Before you kiss summer goodbye, during these last days of sunny early evenings, make a batch of this unusual, tomato–less gazpacho. It's smooth, satisfying and refreshing. Have you ever tried this version of the much–adored chilled Spanish soup?
I first tasted this 'blonde' variation of gazpacho while living in southern Spain. My host mom made several memorable meals, some dazzling — such as churros and hot chocolate for breakfast — as well as some lackluster main dishes such as tuna fish-mayonnaise pie.
I was always happy when she blended up her mother's easy specialty, gazpacho in the Malaga manner. It was refreshing in the heat of summer, satisfying in its addition of almonds and bread and unusual to my American palate. I've still never had anything quite like it and I prefer it to its more popular version, heavy with tomatoes.
Malaga gazpacho relies heavily on cucumbers and grapes, a lovely combination of flavors. This soup is wonderful now served with a simple side salad and a piece of toast, or it could be updated as an interesting starter course later on into fall. It would definitely be a conversation starter at any autumn dinner party.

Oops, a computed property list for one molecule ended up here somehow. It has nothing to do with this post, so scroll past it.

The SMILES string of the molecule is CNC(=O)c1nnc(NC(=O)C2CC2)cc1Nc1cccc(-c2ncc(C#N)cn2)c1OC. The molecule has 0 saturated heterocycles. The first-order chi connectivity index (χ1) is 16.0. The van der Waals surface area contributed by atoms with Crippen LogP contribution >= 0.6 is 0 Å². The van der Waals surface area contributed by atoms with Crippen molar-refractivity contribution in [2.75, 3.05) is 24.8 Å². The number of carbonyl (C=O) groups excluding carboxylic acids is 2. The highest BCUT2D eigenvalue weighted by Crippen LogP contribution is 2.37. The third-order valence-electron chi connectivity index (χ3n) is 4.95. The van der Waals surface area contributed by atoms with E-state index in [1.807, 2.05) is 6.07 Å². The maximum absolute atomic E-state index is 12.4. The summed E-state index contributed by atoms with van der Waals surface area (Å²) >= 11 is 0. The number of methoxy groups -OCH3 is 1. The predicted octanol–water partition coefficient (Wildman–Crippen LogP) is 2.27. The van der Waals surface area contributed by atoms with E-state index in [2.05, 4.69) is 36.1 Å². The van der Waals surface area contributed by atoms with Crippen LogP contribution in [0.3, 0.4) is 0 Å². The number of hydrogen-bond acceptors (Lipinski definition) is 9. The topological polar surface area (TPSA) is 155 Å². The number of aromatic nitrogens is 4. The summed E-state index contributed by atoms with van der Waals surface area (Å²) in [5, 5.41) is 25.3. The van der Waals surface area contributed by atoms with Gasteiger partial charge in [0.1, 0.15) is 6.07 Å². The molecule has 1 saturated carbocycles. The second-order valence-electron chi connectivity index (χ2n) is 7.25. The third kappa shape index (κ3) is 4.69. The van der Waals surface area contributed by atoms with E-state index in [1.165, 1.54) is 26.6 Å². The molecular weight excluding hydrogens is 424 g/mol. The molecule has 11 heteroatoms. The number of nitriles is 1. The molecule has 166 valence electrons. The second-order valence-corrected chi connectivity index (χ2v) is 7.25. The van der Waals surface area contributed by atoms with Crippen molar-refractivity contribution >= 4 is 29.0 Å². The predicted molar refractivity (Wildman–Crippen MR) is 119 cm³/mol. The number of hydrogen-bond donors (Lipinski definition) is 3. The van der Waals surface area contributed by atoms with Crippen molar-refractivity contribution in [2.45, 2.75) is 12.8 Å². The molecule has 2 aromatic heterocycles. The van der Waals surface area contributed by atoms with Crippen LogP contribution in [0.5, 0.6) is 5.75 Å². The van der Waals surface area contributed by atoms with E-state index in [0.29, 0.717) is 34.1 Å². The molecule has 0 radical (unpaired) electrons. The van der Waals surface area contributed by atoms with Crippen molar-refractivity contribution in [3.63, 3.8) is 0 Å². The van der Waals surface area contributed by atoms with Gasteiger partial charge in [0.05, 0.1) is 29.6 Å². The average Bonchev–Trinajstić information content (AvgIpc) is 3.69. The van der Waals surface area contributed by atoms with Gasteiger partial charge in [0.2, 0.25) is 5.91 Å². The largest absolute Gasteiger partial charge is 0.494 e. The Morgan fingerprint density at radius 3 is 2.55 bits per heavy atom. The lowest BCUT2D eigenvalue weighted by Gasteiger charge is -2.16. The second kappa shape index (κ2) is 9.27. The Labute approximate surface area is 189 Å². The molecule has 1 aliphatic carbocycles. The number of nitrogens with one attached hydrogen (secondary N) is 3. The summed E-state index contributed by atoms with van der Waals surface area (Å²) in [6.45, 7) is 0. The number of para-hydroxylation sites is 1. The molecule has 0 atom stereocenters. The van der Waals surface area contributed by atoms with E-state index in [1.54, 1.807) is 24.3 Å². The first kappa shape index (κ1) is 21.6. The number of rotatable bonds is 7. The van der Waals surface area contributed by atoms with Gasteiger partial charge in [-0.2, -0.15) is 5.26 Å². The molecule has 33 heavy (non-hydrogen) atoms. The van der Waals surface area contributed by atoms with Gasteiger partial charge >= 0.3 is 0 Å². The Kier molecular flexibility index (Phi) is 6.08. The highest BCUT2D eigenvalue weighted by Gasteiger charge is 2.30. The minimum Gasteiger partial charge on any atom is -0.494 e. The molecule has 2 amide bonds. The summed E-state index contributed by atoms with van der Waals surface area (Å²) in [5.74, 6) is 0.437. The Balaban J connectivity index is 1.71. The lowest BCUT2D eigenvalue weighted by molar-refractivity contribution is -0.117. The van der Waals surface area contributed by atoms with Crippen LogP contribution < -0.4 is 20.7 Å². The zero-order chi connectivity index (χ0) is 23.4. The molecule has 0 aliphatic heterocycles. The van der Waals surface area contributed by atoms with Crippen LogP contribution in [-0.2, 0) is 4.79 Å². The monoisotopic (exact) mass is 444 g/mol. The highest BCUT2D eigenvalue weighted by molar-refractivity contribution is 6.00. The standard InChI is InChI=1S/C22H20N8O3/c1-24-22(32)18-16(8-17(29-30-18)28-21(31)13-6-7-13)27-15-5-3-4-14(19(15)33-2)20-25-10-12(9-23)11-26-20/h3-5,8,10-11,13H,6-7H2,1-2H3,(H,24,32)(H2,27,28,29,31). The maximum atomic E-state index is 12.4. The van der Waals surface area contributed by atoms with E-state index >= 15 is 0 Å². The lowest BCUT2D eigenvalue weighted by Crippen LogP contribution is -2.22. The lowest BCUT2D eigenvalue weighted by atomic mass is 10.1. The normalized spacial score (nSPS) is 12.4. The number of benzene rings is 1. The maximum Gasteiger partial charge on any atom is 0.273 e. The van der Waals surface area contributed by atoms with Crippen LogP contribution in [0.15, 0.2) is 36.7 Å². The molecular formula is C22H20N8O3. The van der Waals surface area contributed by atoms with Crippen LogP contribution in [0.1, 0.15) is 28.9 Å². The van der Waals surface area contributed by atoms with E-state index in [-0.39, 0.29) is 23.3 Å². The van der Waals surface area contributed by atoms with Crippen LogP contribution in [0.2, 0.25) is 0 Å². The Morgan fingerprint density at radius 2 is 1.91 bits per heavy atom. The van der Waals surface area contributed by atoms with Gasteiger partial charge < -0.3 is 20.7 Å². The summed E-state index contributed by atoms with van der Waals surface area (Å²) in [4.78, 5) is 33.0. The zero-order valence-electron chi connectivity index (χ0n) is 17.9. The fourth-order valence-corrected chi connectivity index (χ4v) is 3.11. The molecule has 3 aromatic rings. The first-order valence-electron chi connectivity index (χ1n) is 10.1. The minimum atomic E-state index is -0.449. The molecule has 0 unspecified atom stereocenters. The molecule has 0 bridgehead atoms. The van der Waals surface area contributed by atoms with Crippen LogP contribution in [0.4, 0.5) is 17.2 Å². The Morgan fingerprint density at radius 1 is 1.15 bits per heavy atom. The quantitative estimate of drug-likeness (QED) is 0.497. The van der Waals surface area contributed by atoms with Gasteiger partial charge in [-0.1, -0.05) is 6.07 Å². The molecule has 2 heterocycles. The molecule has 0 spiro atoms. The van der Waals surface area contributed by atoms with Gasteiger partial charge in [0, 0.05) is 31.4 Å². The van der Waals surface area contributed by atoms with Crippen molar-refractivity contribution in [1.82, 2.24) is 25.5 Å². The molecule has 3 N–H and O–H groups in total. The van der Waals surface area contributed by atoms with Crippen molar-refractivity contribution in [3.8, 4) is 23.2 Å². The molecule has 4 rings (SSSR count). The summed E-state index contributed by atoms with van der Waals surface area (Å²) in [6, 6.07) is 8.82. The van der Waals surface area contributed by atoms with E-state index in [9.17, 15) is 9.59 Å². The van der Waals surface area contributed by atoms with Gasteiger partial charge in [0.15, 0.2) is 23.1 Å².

serves 4-6 as a main course
1/2 standard-sized baguette, torn into 1-inch pieces
2 cups ice water, divided
2 garlic cloves, minced
1/2 teaspoon salt
3/4 cups blanched almonds (reserve a few to garnish finished soup)
2 medium-sized cucumbers, peeled and roughly chopped
2 cups green grapes
1 tablespoon sherry vinegar, or to taste
1/3 cup mild extra-virgin olive oil
chopped green onions (for garnish)
Place the torn bread pieces in a medium sized bowl, cover with 1 cup of the ice water and set aside (bread will become mushy) for about five minutes.
In the bowl of a blender, add the bread, water, and all the remaining ingredients (do this in batches if it all won't fit). Blend until smooth and chill for at least 30 minutes, to 4 hours (letting it chill and set allows flavors to come together). When serving, garnish with a little green chopped onion and almonds.
Related: Chilled Gazpacho Andaluz in the Style of Pedro Almodovar
(Images: Leela Cyd Ross)